Palestinian elections won't solve political and economic problems

January 20, 1996
Web posted at: 12:00 p.m. EST (1700 GMT)

From Correspondent Jim Clancy

GAZA CITY, Gaza Strip (CNN) -- For two and a half million Palestinians, it was the dawn of a new democracy. But even as they began arriving at the polls Saturday morning, it was impossible to ignore the problems -- political and economic - - that confront them on this day like any other. The hope the election brings is not a guarantee of success.

"They couldn't have anything worse than they have now," said Haider Abd al-Shafi, a candidate for the Palestinian council. "So anything new is welcome, so they have a mood of expectation." (111K AIFF sound or 111K WAV sound)

But that mood could backfire. Fifty-two percent of those casting their ballots here are unemployed. More than half of the population in Gaza is under the age of 15 -- and even before they're old enough to vote, many of them will be looking for jobs.

Yasser Arafat has tried to address the jobs issue through public employment and huge works projects like a new port facility. But even with hundreds of millions of dollars in international aid, those efforts have already run up a $75 million deficit.

And the political challenge is just as daunting.


"The Palestinians have seen on television the democratic life in Western Europe and even in America," noted PLO activist Bassam Abu-Shariff. "And therefore their ambition is to have something similar. They will swallow for a while what is going on now, but they won't swallow it for good." (187K AIFF sound or 187K WAV sound)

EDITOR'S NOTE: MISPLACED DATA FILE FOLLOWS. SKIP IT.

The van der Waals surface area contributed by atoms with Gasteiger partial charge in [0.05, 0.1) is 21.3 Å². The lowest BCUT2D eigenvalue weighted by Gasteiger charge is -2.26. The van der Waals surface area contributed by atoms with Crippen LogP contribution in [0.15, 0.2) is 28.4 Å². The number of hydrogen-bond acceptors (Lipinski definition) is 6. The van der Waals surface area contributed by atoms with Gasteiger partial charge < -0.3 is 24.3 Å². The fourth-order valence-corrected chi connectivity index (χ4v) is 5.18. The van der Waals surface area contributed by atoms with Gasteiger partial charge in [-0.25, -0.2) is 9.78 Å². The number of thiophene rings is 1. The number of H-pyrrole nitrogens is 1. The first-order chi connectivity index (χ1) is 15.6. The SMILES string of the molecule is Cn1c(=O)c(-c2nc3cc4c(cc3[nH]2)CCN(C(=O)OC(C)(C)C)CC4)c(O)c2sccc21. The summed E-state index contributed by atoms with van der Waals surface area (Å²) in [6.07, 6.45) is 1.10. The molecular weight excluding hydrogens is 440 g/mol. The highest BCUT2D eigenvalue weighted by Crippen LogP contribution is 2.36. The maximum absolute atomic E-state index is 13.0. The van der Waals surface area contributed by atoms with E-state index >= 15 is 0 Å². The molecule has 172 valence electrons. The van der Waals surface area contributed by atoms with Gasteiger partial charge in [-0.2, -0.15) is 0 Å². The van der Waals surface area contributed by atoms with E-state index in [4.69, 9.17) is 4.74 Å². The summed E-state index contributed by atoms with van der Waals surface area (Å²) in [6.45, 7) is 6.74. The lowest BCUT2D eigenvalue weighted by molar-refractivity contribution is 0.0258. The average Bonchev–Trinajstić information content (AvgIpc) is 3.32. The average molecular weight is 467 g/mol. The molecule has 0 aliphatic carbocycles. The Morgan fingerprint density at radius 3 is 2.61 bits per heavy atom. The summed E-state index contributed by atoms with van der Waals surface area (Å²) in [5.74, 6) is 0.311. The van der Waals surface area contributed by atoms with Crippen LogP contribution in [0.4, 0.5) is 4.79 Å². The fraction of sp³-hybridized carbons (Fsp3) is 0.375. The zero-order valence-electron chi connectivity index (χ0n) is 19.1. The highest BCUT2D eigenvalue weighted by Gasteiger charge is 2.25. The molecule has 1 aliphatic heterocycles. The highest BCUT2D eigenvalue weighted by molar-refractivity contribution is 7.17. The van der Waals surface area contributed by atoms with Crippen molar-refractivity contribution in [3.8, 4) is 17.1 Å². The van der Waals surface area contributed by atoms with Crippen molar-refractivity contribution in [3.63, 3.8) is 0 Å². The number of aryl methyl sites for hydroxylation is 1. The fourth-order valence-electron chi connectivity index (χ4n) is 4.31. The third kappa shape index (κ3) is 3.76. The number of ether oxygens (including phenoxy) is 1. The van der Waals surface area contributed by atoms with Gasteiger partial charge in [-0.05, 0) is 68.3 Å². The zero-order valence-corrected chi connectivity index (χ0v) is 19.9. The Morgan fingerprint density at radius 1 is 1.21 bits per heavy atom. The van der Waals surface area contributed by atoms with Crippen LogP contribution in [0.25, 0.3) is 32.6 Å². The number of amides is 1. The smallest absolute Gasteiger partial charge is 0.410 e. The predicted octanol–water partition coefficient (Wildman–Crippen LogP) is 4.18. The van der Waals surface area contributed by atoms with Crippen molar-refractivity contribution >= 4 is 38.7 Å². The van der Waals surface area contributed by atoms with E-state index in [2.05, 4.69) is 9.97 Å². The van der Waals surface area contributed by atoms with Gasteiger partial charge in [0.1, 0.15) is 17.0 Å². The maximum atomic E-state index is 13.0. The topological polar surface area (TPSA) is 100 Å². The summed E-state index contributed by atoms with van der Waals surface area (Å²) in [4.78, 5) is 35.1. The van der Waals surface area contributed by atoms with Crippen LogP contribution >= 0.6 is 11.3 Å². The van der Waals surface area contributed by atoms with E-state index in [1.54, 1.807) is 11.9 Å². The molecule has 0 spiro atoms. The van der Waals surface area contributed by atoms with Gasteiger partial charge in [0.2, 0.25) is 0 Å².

What is going on now is not at all what some Palestinians want. Yasser Arafat's Palestinian authority has come under sharp criticism for violations of the basic rights people are demanding after 28 years of Israeli occupation. Rumors of corruption and outright intimidation have undermined enthusiasm for the government already in place.

Former U.S. President Jimmy Carter and others see this vote as crucial to giving Palestinians a system of checks and balances. The council will be able to pass laws defining the limits of police authority, freedom of the press and public spending.

"We have to have separation of power, accountability, ... respect for legality for human rights and all this," said candidate al-Shafi. "We think this is very crucial."


The voters will decide who will provide that balance of power. Depending on its outcome, this election could confront PLO leader Arafat with an independent-minded opposition to his own autocratic style of leadership.

While Arafat faces criticism, there is still respect for what he has been able to accomplish. Despite their democratic credentials, none of his political opponents have the charisma -- or the sheer clout -- of a Yasser Arafat to make things happen. Palestinians may want Arafat, their leader, to change -- but they're not willing to change leaders.

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